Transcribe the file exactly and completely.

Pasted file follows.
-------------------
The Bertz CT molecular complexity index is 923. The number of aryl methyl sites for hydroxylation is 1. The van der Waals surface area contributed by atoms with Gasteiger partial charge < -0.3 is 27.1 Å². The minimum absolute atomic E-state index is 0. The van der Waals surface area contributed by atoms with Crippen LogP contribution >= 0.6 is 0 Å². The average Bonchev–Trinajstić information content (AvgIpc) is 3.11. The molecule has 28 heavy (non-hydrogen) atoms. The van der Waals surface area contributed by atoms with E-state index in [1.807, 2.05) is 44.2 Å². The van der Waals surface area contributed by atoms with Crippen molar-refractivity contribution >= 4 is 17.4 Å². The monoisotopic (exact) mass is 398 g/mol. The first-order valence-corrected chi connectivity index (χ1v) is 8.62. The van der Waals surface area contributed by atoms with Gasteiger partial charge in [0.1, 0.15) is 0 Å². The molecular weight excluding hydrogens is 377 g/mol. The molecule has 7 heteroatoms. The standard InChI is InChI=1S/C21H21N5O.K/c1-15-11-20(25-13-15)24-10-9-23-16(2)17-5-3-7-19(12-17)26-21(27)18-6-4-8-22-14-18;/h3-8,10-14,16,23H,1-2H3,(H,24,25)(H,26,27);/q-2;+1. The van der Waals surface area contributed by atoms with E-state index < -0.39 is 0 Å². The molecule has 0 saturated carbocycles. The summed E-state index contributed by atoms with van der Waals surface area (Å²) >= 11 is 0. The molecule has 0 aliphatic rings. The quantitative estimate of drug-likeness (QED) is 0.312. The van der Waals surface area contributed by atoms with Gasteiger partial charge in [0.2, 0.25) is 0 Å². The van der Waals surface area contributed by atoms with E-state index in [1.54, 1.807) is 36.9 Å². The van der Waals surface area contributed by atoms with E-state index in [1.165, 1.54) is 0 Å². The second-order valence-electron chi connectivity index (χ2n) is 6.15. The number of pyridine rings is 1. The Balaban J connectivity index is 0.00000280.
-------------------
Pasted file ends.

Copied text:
The Bertz CT molecular complexity index is 923. The number of aryl methyl sites for hydroxylation is 1. The van der Waals surface area contributed by atoms with Gasteiger partial charge < -0.3 is 27.1 Å². The minimum absolute atomic E-state index is 0. The van der Waals surface area contributed by atoms with Crippen LogP contribution >= 0.6 is 0 Å². The average Bonchev–Trinajstić information content (AvgIpc) is 3.11. The molecule has 28 heavy (non-hydrogen) atoms. The van der Waals surface area contributed by atoms with E-state index in [1.807, 2.05) is 44.2 Å². The van der Waals surface area contributed by atoms with Crippen molar-refractivity contribution >= 4 is 17.4 Å². The monoisotopic (exact) mass is 398 g/mol. The first-order valence-corrected chi connectivity index (χ1v) is 8.62. The van der Waals surface area contributed by atoms with Gasteiger partial charge in [0.1, 0.15) is 0 Å². The molecular weight excluding hydrogens is 377 g/mol. The molecule has 7 heteroatoms. The standard InChI is InChI=1S/C21H21N5O.K/c1-15-11-20(25-13-15)24-10-9-23-16(2)17-5-3-7-19(12-17)26-21(27)18-6-4-8-22-14-18;/h3-8,10-14,16,23H,1-2H3,(H,24,25)(H,26,27);/q-2;+1. The van der Waals surface area contributed by atoms with E-state index < -0.39 is 0 Å². The molecule has 0 saturated carbocycles. The summed E-state index contributed by atoms with van der Waals surface area (Å²) >= 11 is 0. The molecule has 0 aliphatic rings. The quantitative estimate of drug-likeness (QED) is 0.312. The van der Waals surface area contributed by atoms with Gasteiger partial charge in [0.2, 0.25) is 0 Å². The van der Waals surface area contributed by atoms with E-state index in [1.54, 1.807) is 36.9 Å². The van der Waals surface area contributed by atoms with E-state index in [1.165, 1.54) is 0 Å². The second-order valence-electron chi connectivity index (χ2n) is 6.15. The number of pyridine rings is 1. The Balaban J connectivity index is 0.00000280.